Chapter 7: Making Your Own Argument
While these questions are specific to analyzing Facebook groups or pages, these questions about activity, audience, and the unique structures, properties, and language of any central document will help you analyze the form of your central document, no matter the medium.
As the Occupy Wall Street Facebook group is a changing virtual document, analysis of it must be pinned to a specific time and date. In our case, we analyzed a specific comment thread on a specific post on the Occupy Wall Street Facebook page on August 6th 2016. As you narrow your focus on your Central Document, remember that the purpose is not to make an argument about the topic of the post (i.e. Israel and Palestine) but rather, the role of Facebook in protest movements.
We focused on the following observations (keep in mind that the page may have changed since we made these observations):
- Repetition of raised fists in the banner photo
- Links to outside pages and events was the most common action on the home page
- The majority of the links are to actions and event from across the globe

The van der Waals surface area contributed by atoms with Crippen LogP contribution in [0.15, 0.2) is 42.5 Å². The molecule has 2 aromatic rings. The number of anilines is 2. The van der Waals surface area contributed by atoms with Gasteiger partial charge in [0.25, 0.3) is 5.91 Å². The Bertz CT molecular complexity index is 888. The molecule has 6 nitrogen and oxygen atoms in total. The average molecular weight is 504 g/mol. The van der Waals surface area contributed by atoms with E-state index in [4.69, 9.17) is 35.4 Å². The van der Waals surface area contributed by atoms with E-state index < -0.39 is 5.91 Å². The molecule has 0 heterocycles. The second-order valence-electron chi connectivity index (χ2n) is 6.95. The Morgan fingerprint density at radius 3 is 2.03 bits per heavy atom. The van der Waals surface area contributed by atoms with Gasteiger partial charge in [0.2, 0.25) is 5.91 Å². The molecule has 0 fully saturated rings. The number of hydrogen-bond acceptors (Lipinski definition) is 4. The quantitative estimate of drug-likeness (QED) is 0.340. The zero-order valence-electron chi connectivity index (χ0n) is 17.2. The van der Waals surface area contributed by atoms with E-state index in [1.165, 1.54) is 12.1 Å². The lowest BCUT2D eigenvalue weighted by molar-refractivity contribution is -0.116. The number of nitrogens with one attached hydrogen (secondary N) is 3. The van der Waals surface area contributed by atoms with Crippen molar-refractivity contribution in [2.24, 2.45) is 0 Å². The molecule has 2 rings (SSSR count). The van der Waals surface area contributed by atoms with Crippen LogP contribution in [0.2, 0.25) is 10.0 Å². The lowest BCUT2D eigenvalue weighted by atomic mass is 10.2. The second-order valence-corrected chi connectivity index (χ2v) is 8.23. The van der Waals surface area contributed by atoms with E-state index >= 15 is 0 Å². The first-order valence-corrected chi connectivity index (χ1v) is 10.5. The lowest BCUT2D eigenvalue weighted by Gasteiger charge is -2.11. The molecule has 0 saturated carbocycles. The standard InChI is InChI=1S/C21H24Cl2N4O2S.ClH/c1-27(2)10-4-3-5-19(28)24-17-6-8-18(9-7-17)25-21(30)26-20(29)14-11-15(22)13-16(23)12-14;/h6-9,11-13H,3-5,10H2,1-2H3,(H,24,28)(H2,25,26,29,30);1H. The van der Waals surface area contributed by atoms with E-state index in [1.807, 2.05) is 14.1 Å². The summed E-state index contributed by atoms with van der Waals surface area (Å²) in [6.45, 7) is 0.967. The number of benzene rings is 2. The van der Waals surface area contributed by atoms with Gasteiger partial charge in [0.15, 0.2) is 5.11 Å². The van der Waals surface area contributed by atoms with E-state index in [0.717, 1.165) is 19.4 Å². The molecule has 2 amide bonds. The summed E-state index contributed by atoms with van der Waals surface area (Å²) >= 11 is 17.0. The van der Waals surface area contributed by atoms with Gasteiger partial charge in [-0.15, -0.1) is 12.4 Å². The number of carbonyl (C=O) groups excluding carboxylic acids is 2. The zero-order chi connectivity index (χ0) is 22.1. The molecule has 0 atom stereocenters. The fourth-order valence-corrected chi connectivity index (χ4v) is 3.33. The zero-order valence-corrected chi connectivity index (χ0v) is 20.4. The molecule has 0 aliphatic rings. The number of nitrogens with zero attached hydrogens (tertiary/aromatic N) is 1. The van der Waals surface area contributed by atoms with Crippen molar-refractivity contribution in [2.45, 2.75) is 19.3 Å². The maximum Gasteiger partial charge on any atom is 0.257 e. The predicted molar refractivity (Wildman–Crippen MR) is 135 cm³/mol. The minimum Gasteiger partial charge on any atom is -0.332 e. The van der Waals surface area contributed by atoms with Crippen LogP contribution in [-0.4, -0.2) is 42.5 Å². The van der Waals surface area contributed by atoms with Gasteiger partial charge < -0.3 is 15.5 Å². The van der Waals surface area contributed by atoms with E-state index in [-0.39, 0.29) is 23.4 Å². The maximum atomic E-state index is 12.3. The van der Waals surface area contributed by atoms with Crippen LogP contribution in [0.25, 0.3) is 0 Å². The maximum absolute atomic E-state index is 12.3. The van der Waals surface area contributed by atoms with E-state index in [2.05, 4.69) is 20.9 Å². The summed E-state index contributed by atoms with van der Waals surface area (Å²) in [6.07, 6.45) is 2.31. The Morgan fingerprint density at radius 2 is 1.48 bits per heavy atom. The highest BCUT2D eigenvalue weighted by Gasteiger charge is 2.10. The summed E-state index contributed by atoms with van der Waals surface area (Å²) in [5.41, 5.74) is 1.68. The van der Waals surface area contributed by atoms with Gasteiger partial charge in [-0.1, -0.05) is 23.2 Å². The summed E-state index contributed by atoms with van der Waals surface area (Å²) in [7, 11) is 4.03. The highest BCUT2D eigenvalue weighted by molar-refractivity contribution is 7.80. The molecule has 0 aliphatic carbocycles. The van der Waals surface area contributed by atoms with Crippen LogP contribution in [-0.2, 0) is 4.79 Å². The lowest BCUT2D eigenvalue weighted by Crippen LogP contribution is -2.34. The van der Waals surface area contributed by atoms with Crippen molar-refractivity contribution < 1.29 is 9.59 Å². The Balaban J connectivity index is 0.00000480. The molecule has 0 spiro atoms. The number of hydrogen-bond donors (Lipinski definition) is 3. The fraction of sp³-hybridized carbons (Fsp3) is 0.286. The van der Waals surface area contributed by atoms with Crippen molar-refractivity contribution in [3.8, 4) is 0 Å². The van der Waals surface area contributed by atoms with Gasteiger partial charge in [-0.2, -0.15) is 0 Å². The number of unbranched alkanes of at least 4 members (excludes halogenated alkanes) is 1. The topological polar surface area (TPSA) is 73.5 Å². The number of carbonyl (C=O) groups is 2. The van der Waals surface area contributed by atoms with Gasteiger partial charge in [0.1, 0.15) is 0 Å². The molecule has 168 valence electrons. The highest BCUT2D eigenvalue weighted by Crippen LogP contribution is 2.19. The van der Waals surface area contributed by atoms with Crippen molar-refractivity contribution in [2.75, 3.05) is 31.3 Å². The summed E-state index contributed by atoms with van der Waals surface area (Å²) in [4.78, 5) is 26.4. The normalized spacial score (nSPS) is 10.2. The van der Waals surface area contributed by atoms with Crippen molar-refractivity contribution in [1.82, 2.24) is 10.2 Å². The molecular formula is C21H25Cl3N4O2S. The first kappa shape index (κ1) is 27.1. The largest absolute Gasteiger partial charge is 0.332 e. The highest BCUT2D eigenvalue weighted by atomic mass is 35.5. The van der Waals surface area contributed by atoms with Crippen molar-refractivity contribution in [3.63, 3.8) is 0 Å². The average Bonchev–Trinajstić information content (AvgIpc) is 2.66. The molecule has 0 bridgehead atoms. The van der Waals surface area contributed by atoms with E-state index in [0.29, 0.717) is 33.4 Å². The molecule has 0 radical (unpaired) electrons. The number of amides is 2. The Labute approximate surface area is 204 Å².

- The Facebook group was updated regularly (at least once a day) with consistent activity in the form of comments on each post
- In the post “From #Ferguson to #Gaza #BLM,” which includes a link to a video titled “Black Lives Matter has zero F***S left for Israel,” commenters are struggling to connect the events in Ferguson, Missouri in the United States to Gaza in the Middle East, as the post is prompting. Instead, people are calling each other names like “idiots” and asking questions like “What the hell does BLM have to do with geopolitics in the Middle East?”
In this brief example, you can see how we have narrowed our focus from the community page, to the timeline, to the posts on the timeline, to a specific post on the timeline, to specific comments on that post. This is the level of focus and detail that is required to write an eight-page university-level argumentative essay. With this focus, the two pieces of evidence will use are the the inflammatory name-calling and the confusion about how the two situations are related.